The multi-channel approach is the guarantee that we will abandon a monopolist system. Our outstanding scientist Yuly Khariton, who created atomic and thermonuclear bombs, said that there can be no monopoly in science. “Monopolism kills all science,” he said.
As I said, the focus should be on developing fundamental research. We think that this should be done on a separate and competitive basis. You spoke about a fundamental research programme in which all scientists around the country would take part. This book presents an example of just such work.
In accordance with Federal Law No. 253, the Russian Academy of Sciences has already prepared a draft concept for a new fundamental research programme, which we are ready to present to you, Mr President, and put to discussion once it is ready. I think this will take three months at the most.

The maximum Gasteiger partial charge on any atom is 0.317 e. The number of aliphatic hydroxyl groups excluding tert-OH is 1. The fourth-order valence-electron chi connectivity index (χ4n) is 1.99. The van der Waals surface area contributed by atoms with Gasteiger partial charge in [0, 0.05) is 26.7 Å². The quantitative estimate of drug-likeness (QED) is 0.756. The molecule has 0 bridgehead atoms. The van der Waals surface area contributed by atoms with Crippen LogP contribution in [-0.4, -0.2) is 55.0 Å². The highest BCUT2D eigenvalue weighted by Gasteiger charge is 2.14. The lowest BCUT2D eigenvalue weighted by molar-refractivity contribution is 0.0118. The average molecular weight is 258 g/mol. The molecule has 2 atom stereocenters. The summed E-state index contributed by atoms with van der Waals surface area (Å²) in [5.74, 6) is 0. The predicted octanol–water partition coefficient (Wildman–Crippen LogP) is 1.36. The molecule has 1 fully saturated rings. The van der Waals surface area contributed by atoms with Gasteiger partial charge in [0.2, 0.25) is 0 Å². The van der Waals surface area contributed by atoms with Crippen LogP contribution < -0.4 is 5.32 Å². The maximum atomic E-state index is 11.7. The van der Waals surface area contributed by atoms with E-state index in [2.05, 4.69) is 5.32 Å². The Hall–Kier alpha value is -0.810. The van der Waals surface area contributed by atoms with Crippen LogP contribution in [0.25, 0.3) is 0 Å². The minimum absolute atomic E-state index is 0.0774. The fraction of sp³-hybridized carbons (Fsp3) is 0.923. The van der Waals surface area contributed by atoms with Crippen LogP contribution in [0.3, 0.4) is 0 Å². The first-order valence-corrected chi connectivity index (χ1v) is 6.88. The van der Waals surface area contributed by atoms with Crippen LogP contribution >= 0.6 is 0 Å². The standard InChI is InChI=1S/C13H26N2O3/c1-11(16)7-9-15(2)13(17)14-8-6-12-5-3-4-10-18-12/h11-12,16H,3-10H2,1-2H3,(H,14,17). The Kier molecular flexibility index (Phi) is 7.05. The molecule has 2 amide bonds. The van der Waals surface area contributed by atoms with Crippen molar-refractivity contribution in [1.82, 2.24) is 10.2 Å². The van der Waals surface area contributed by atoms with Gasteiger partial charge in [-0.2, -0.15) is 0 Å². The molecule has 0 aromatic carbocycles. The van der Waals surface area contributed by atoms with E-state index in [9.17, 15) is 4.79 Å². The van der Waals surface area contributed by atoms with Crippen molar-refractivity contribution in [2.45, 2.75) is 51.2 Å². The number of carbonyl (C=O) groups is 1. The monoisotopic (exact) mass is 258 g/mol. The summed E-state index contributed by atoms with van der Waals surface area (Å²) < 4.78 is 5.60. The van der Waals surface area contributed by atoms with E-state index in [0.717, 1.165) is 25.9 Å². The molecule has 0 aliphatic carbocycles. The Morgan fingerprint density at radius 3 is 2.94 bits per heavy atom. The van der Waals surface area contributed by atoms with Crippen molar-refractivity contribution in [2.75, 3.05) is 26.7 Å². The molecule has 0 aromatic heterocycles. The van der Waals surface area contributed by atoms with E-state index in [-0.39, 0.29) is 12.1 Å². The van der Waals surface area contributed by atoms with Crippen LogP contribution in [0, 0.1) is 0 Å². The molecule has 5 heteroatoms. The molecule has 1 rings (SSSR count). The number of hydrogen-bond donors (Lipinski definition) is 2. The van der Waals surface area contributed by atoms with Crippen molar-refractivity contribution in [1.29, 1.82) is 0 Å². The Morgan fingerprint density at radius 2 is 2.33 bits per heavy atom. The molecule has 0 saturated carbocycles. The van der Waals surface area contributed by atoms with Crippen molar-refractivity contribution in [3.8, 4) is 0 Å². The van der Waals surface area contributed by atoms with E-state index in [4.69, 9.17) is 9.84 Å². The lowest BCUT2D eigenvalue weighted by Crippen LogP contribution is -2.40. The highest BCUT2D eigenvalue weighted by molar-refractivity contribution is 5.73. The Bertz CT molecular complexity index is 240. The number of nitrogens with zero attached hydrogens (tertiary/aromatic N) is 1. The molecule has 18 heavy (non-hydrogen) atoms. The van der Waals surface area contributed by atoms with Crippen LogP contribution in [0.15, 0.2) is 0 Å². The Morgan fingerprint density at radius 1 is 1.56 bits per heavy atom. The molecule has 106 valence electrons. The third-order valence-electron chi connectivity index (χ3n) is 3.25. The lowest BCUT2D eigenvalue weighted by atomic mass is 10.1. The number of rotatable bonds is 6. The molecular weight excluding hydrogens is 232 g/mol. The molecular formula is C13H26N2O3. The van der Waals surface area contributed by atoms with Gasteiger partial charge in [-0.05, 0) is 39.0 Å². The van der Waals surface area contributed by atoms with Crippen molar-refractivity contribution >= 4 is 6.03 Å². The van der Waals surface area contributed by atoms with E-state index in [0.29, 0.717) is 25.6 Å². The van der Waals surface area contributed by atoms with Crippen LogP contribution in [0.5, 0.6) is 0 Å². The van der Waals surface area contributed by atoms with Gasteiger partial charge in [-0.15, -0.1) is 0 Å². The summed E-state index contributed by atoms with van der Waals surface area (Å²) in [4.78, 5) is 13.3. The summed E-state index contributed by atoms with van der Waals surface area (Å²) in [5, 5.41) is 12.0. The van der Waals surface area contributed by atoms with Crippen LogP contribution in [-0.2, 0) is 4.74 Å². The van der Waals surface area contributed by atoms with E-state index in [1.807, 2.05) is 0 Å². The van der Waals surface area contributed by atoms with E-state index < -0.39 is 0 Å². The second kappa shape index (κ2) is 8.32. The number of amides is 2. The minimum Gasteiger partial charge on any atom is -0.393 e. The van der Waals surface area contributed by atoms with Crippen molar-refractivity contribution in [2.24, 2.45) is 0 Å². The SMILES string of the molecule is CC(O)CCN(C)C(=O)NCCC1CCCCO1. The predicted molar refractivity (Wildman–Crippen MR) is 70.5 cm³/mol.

I therefore propose that we include the following item in the Council’s decisions: The Russian Academy of Sciences shall draft and submit to the Government a draft fundamental research programme for 2018-2025 and beyond.
My third point is that this Strategy is clearly a strategic document by definition and inevitably takes a long-term view of science. It sets strategic goals for the next 20 years. But we think that we cannot achieve these strategic goals without first making critical analysis of today’s situation. Quality expert and analytical support is an essential condition for successfully implementing the Strategy in our view. This task could be given to the Academy of Sciences, since only they have the corps of highly qualified experts needed for all areas of the Strategy’s implementation.
This goes too for analysis of reform in the academic sector. It is difficult to move forward without a clear understanding of how the reform progresses, what objectives have been set, and what has or has not been achieved and why.